It was Sidney Poitier. Back in the corner of the rather elegant Beverly Wilshire dining room. Like my two friends and I, he was enjoying a mid-morning breakfast with a gentleman friend of his own.

I’ve long considered myself Sidney’s friend, and I hope he feels the same, though our meetings through the years have always been brief but warm and very cordial. I admire him greatly, and I’m sure he’s felt that.

We acknowledged each other from across the room, but it wasn’t till he was leaving and was passing our table that I spoke. “Hello, Saint Sidney!” He grinned broadly, with a quizzical expression that suggested he was not sure what I meant. So I told him.

“Sidney, of all the people I’ve known in this crazy business, this neurotic, frantic town – you are without question loved and respected, if not actually revered, by virtually everybody. You do only good things, and you do ’em superlatively. I consider you a saint.”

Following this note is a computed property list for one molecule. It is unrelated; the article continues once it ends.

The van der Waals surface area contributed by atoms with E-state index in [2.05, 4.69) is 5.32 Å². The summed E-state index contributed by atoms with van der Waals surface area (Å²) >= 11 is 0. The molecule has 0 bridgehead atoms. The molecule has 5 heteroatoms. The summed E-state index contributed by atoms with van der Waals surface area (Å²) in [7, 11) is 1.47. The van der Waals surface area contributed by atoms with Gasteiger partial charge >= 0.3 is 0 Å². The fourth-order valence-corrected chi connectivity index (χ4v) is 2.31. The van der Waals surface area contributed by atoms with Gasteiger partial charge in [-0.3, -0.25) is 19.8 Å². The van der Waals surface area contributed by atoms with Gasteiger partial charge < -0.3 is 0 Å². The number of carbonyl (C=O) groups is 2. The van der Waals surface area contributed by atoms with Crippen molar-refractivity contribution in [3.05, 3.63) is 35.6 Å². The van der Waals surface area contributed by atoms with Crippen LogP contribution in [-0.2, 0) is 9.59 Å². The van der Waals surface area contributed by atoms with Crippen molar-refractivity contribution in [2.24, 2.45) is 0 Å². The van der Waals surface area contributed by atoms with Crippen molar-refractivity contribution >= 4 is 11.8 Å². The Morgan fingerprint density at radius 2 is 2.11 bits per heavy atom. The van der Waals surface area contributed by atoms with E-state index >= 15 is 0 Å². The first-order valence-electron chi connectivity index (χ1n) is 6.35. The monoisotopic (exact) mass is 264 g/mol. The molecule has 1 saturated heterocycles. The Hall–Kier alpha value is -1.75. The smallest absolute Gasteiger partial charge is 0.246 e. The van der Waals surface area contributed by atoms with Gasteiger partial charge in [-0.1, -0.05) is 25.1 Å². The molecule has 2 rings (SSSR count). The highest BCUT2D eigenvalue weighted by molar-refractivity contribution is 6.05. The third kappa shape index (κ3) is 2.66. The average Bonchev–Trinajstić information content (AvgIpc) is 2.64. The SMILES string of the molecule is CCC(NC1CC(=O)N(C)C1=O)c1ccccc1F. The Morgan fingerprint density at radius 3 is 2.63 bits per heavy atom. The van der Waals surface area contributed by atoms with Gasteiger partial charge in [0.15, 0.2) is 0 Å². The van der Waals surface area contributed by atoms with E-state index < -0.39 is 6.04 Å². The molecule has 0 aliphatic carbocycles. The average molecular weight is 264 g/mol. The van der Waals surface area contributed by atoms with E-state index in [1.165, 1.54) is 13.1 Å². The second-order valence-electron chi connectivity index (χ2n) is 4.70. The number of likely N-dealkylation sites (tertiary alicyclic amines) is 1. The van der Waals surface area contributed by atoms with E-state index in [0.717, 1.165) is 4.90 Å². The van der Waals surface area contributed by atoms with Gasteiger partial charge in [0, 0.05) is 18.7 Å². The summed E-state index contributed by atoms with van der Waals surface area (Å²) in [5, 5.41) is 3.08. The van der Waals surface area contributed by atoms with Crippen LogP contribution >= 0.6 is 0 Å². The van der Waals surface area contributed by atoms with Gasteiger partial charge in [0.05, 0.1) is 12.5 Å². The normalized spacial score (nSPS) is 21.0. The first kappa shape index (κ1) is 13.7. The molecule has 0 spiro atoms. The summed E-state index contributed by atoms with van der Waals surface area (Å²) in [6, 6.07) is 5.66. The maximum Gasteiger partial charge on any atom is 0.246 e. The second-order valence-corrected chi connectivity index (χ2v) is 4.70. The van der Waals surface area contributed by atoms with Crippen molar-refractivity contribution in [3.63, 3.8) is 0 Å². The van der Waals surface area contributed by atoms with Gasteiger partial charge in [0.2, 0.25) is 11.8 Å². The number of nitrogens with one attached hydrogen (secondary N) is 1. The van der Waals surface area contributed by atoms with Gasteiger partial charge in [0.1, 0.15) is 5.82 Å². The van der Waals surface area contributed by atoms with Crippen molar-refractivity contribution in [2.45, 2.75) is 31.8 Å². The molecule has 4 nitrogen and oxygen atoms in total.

Of course, he modestly shrugged it off, but I doubt anybody would challenge me. Even without the Academy and other awards and nominations, Sidney Poitier ranks with the finest actors America has ever produced.

Michael Jackson, having just shed this mortal coil, will always rank with the very finest entertainers in the whole world. Only a relative few, like Sammy Davis Jr., Al Jolson, Elvis Presley, Bing Crosby, Will Rogers and one or two others, will ever attain the worldwide popularity of Michael Jackson.

Take a journey with Pat Boone to discover the history, honor and sacrifice of the National Guard: “For My Country”

Lena Horne, Mariah Carey, Pearl Bailey, Whitney Houston, Halle Berry and billionaire Oprah have also climbed heights in their professions rarely equaled by any others, regardless of race or color.

Latina singers and actresses like Carmen Miranda, Rita Moreno, Jennifer Lopez and Salma Hayek – and their Latino brethren like Ricardo Montalban, Cesar Romero and Rudolph Valentino – all have become unforgettable stars. Of course, “Satchmo” Louie Armstrong, Bill Cosby, B.B. King, Jamie Fox, Freddy Prinz, Morgan Freeman, Desi Arnaz, Samuel Jackson, Denzel Washington, Ethel Waters – you can surely name a lot of others – have proven that hard work, dedication, personality and sheer talent can accomplish almost anything.